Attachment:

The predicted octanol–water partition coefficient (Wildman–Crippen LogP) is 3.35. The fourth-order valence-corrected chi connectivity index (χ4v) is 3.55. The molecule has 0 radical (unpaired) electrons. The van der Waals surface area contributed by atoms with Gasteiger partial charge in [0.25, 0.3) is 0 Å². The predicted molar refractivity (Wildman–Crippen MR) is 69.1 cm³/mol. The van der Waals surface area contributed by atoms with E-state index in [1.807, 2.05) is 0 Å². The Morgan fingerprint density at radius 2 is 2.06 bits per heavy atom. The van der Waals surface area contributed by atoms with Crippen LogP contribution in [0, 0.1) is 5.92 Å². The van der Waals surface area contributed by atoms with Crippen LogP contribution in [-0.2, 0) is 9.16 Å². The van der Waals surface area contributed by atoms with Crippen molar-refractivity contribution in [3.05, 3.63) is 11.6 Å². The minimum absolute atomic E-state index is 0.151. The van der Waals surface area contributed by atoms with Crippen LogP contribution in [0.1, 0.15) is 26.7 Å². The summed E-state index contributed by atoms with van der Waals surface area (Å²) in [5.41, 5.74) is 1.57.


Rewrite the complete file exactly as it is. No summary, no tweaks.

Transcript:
The predicted octanol–water partition coefficient (Wildman–Crippen LogP) is 3.35. The fourth-order valence-corrected chi connectivity index (χ4v) is 3.55. The molecule has 0 radical (unpaired) electrons. The van der Waals surface area contributed by atoms with Gasteiger partial charge in [0.25, 0.3) is 0 Å². The predicted molar refractivity (Wildman–Crippen MR) is 69.1 cm³/mol. The van der Waals surface area contributed by atoms with E-state index in [1.807, 2.05) is 0 Å². The Morgan fingerprint density at radius 2 is 2.06 bits per heavy atom. The van der Waals surface area contributed by atoms with Crippen LogP contribution in [0, 0.1) is 5.92 Å². The van der Waals surface area contributed by atoms with Crippen LogP contribution in [-0.2, 0) is 9.16 Å². The van der Waals surface area contributed by atoms with Crippen molar-refractivity contribution in [3.05, 3.63) is 11.6 Å². The minimum absolute atomic E-state index is 0.151. The van der Waals surface area contributed by atoms with Crippen LogP contribution in [0.1, 0.15) is 26.7 Å². The summed E-state index contributed by atoms with van der Waals surface area (Å²) in [5.41, 5.74) is 1.57.